Now that the digital shift is well underway, the attention turns to keeping the momentum going. New developments are focusing on supply chain, government activity and infrastructure to improve the customer experience as post-pandemic retail finds its legs.
Several of those developments can help SMBs. According to the PYMNTS COVID-19 Tracker, “the question that many SMBs are pondering at the moment is whether they will – or can – put their personal fortunes, including their homes or investments, at risk in order to save their businesses, particularly since even the most confident of the SMBs we studied see a sevenfold gap between the amount of cash they can tap and the number of months it will take to return to business as usual.”
That doesn’t bode well for the necessary investments in infrastructure and customer experience upgrades to compete with Amazon and other established brands that are laser-focused on eCommerce as their main (and sometimes only) point of sales.
Among the companies making accommodations for SMBs is FedEx. It announced an alliance with eCommerce platform BigCommerce on Tuesday (April 28) to make its infrastructure more accessible to SMBs. Retailers that sign up for the new program will receive discounts of up to 40 percent on FedEx Ground and 50 percent on FedEx Express services. The program also offers access to FedEx Home Delivery, which now delivers seven days a week, as well as a suite of return solutions. Retailers will also receive their own FedEx account number for use with any shipping solution, enabling access to help desk services and package management services, such as rerouting.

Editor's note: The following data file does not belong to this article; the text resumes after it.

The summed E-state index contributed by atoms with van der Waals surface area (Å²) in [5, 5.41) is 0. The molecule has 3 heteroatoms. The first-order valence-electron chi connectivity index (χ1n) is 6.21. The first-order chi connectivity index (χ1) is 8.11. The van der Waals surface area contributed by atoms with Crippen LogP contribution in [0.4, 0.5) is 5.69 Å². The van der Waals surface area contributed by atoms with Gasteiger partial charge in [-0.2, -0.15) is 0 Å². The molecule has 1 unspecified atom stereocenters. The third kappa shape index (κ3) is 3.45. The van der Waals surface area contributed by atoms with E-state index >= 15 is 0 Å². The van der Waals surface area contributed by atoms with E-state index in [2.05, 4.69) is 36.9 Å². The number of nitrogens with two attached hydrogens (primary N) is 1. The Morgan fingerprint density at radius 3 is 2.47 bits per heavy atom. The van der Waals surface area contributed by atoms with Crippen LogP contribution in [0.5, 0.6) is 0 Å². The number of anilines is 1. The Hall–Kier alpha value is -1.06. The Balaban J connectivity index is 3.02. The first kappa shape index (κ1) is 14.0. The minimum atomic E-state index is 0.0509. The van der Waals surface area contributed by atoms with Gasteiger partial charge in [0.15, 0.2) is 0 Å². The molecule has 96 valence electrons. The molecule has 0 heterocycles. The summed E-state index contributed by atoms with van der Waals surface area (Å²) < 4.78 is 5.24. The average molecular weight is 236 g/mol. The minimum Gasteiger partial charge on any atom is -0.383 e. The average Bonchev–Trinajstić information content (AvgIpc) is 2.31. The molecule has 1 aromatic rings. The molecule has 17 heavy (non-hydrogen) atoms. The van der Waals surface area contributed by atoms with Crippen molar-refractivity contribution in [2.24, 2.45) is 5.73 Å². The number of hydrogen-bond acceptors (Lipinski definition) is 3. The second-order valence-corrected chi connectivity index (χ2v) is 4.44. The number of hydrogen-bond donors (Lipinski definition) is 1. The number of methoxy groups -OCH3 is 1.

“Timing of this alliance and offer couldn’t be better for growing businesses looking to build their brand through their own web store that has integrated, competitive shipping options with a range of services to deliver the intended consumer experience,” said Ryan Kelly, vice president of global eCommerce marketing at FedEx Corp. “This pandemic has made it absolutely clear that businesses need options and partners they can trust. For businesses that are only using a marketplace or only have a physical presence, now is the time to own your future.”
While the federal government is moving to straighten out what has been a messy process to access SMB funding in various stimulus packages, attention is turning to more subtle changes governments can make and enforce. The Brookings Institution has recommended a limited but active role for the federal government to stoke the digital shift, including a code of conduct for eCommerce companies that covers defense against online scams and a commitment to worker and consumer safety via PPE and contactless payments.
“Ultimately, eCommerce lives on the dynamism and initiative of the private sector. Public policy can only play an enabling role, tackling market failures and creating an environment in which digital entrepreneurship can thrive,” per the Brookings report. “Already, the crisis has changed the eCommerce landscape, with businesses and customers more willing than ever to interact online and experiment with new services. Governments need to play their part and make sure that the eCommerce sector can reach its full potential in this public health and economic crisis.”
In order for the digital shift to continue, the supply chain must remain intact as the pandemic recedes. A report from the Canadian Conference Board, among others, has raised some concerns in that area. According to the report, the current situation could prompt businesses to adopt more agile ways of modeling supply and demand and sourcing goods.
“Research has shown that digital technologies can reduce costs for businesses,” the report said. “Adopting digital technologies reduces information search costs, facilitates exchanges and provides businesses with new marketing, finance and networking opportunities. “Furthermore, thanks to eCommerce platforms, smaller firms can more easily access global markets, both for buying and selling products.”